Healthcare and digital transformation: The new everyday
The NHS Long Term Plan in 2019 signposted a ‘digital first’ healthcare system for the UK.
But when the nation was forced into self-isolation last year, the NHS had to adapt more than ever before.
Digital transformation projects in 2020 brought changes to health and social care which went further and faster than many people thought possible.
Millions of people had their first ever remote consultation with their GP.
Healthcare providers rolled-out digital tools to record, store and share sensitive information in real-time.
And new Nightingale Hospitals were built at speed, with gold-standard connectivity from day one.
Digital transformation projects can clearly improve the health and social care system for patients and practitioners, saving time and generating resources to re-invest elsewhere.
Which, in turn, boosts the UK Economy.
Here’s how the innovations prompted by dealing with Covid-19 have helped to accelerate the NHS’s journey to becoming truly ‘digital first’.
How healthcare is going ‘digital first’
In healthcare, innovations can soon become normality. With the right support and nurturing, great ideas can get adopted very rapidly.
Bringing immediate benefits to patients, and boosting the economy at the same time.
Many of the ‘digital first’ healthcare ideas which feature in our new report were initiated during the Covid-19 pandemic. They are already becoming the norm.
We recently commissioned the Centre for Economics and Business Research (Cebr) to look at the potentialbenefits to the UK Economy of the continued investment in digitaltransformation projects, similar to what we’ve seen over the last year.
Across the UK, the Cebr estimates that continued investment in digital change projects could increase UK GDP by £232bn, or 6.9%, by 2040.
Simply by continuing to invest in digital infrastructure projects in the health and social care sector we could expect a £33bn boost to UK GDP over the same timeframe - an uplift of approximately 1%.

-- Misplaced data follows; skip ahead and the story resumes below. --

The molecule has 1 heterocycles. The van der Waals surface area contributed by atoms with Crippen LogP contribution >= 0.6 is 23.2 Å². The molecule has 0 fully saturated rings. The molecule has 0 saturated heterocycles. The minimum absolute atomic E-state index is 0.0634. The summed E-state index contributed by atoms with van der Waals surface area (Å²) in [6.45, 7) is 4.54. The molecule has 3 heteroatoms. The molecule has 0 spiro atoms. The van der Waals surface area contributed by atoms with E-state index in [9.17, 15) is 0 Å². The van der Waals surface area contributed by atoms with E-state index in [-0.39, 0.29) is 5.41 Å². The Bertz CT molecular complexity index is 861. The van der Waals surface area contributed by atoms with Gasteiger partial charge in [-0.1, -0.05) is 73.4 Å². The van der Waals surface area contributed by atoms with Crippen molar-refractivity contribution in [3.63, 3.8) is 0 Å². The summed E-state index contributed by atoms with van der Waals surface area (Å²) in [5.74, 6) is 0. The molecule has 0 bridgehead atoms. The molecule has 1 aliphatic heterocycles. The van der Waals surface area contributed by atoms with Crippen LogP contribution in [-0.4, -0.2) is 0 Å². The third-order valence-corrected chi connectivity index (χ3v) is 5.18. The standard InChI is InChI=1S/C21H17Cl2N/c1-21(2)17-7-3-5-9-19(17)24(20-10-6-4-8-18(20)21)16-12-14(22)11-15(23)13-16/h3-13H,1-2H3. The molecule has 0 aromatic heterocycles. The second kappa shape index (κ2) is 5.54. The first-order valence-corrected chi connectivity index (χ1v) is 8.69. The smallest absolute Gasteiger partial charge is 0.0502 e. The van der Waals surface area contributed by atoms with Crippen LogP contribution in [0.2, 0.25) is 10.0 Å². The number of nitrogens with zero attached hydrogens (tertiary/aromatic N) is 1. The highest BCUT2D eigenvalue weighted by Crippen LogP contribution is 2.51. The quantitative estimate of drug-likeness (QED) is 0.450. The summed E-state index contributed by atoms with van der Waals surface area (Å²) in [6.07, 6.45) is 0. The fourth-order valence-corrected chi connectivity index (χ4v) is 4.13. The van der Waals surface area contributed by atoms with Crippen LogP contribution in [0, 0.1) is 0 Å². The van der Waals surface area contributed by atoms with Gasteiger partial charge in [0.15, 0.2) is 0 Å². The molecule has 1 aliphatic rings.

In this report we look at the benefits associated with this continued investment, including how:
- Consultations for mental health services in London are now taking place face-to-face online, with better outcomes as a result, helped by the Trust providing ‘digital pods’ so everyone can access the same service, even without the kit at home.
“Now with virtual consultations, the personal cost of having an appointment is so much less. So more people are able to have treatment and to benefit from it.”
- Speech Therapists can now offer a blend of face-to-face and remote service delivery tailored to suit a patient’s needs.
“In many ways it feels like we’ve pressed the fast forward button...Now everyone will benefit from a positive attitude towards how we use technology.”
- Clinicians at Moorfields Eye Hospital in London started to use VR so they could see the world through the eyes of their patients.
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“For the first time, we have the ability to walk in our patients’ shoes and learn from their lived experience.”
- NHS Digital delivered the UK’s biggest ever public sector data network migration, ahead of schedule.
“HSCN now provides organisations with the ideal way to obtain the best connectivity for their staff at the best price.”
The Cebr Methodology
The methodology is centered on producing a cumulative economics delta between a baseline scenario, in which there is no accelerated adoption of digital transformation initiatives, and a scenario in which there is.
The research considered a number of modelling inputs to estimate the productivity impacts of various forms of technology to derive the ‘Post Covid-19 Digital Transformation’ technology uplift coefficient.
This coefficient is then scaled to reflect the proportion of the workforce to whom it applies.
The model also estimates the rate of technological adoption across different sectors and a rate of re-investment.
All of the estimates are rooted in a detailed literature review.
Road to Rebound: What lies ahead for health and social care?
From resilience to rebound - the UK’s health sector was better prepared than others to roll out digital solutions to cope with dramatic shifts in lifestyle prompted by lockdown.
And the NHS was better prepared than their private sector counterparts too.
But what happens next? How are CIOs and healthcare leaders continuing to adapt to the permanent changes we expect to see as a result of Covid-19.
We spoke to technology leaders in the NHS, in social care and in private Healthcare to find out.
Our report explores:
- How healthcare organisations are investing in digital technology to improve patient outcomes, via access to real-time information.
- How the pandemic has helped deliver a permanent culture-change, both amongst staff and patients.
- The importance of security, network capability and mobile working when developing new systems.
- How the pandemic has boosted the ‘digital first’ capabilities and aspirations of the entire sector.
Seize your new everyday
Get ready for a hybrid working world
Connect your organisation so it’s always on and always ready for change.
Protect your data even when people are working all over the place.
Empower your people to do their job wherever they are, whenever it matters, however works best for everyone.